'O thou cook of the kitchen,
What doth the king with that Saracen-woman?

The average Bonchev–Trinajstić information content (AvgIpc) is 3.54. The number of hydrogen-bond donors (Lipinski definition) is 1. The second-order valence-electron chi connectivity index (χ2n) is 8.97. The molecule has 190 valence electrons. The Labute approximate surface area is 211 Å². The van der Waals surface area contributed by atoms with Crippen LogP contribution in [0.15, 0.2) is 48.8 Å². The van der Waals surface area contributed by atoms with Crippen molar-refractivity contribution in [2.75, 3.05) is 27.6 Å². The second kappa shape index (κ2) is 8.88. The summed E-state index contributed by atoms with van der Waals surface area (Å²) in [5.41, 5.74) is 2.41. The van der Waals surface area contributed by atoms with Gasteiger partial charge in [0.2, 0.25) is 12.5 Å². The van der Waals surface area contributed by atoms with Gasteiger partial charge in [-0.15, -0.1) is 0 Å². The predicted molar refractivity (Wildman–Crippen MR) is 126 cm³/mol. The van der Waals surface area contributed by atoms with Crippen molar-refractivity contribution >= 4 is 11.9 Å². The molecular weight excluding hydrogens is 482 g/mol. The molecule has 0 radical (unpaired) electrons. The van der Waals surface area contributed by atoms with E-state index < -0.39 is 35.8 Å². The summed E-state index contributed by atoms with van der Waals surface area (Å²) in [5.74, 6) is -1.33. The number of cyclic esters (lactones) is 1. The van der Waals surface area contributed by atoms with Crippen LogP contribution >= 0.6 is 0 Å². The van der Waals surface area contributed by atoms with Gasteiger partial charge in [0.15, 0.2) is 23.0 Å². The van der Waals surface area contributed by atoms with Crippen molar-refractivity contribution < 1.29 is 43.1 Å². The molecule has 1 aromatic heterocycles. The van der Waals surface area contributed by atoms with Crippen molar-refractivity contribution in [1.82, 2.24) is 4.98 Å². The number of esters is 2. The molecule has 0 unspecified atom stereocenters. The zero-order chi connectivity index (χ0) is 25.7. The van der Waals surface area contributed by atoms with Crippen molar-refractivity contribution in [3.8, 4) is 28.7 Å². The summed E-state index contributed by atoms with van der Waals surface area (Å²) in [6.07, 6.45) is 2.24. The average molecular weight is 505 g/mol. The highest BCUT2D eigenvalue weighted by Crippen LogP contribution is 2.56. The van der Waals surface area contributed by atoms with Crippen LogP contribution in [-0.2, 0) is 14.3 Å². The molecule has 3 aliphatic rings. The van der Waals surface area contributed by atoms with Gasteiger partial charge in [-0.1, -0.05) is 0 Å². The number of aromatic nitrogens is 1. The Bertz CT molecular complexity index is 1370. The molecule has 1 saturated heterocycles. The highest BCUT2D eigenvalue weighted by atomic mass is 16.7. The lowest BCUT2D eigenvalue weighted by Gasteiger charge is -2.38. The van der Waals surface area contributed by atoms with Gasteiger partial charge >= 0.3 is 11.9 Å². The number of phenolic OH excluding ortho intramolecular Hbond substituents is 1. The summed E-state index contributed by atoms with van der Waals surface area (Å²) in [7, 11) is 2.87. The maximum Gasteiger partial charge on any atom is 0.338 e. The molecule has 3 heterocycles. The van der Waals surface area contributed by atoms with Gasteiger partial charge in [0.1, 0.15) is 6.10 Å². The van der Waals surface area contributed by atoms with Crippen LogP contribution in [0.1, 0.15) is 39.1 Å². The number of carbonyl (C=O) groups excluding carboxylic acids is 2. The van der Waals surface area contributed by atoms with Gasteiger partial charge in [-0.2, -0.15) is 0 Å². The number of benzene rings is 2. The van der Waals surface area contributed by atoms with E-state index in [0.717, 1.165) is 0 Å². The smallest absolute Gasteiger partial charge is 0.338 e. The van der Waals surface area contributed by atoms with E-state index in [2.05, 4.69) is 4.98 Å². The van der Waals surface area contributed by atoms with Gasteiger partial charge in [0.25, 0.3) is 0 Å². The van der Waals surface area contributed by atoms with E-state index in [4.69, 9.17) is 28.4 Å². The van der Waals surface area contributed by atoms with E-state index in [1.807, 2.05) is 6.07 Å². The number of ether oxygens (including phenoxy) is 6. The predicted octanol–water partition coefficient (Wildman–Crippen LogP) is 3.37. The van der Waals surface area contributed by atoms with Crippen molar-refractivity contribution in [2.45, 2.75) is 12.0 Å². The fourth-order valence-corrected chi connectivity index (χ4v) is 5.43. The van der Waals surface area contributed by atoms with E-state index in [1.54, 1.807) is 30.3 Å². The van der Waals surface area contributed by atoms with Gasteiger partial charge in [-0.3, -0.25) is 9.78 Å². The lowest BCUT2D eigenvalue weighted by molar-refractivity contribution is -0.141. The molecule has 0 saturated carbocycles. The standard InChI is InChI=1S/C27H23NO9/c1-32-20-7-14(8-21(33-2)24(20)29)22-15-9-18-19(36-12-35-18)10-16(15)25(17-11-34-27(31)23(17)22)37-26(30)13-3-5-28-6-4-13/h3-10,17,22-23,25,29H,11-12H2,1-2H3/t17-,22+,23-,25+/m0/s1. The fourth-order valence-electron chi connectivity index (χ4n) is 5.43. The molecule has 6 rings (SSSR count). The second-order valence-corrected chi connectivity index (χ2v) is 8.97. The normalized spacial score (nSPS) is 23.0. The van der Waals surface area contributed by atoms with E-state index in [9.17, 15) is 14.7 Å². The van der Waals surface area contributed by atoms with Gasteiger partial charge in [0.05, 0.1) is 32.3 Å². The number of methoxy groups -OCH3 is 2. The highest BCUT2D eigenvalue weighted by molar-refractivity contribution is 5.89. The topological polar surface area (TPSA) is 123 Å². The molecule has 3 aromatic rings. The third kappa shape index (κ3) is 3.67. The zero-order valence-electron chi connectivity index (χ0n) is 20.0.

And the cook took no heed of it; but the pigeon returned a second time and a third time, repeating the same words, when the cook, marvelling with excessive marvel, hastened to his mistress to relate the matter as somewhat wonderful; and his lady, hearing this music, ordered that the pigeon should be caught, and slain, and made a stew of. And when the pigeon again returned, the cook did all in his power to catch it, and when he caught it, he obeyed the command of the blackamoor, and having scalded the bird to pluck it, quickly threw that water and the feather into a flower-box on a terrace, where three days had not passed before a beautiful citron-tree sprang forth and grew in four pinches’ time, and so it fortuned that the king looking out of his window from the terrace, and perceived this which he had not seen before, called the cook, and enquired whence it came, and who had nurtured it. And hearing from Master Ladle all the matter, suspicion entered his mind; and therefore he ordered that the penalty of death should be adjudged to whoso should damage that tree, so that no one should touch it, and that it should be tended carefully. And at the end of a few days three beautiful citrons began to grow, the same as those given to him by the ghula, and when they were ready to be gathered, he gathered them, and shutting himself within a chamber with a large cup of water, and with the same knife that he always carried hung at his waistband, he began to cut. And it happened to him with the first and second citron as it had occurred before; lastly he cut the third citron, when the third fairy came forth, and he gave her to drink, and as he had sought, the same damsel that he had left upon the tree remained with him, and he heard from her the tale of the evil and treachery of the slave.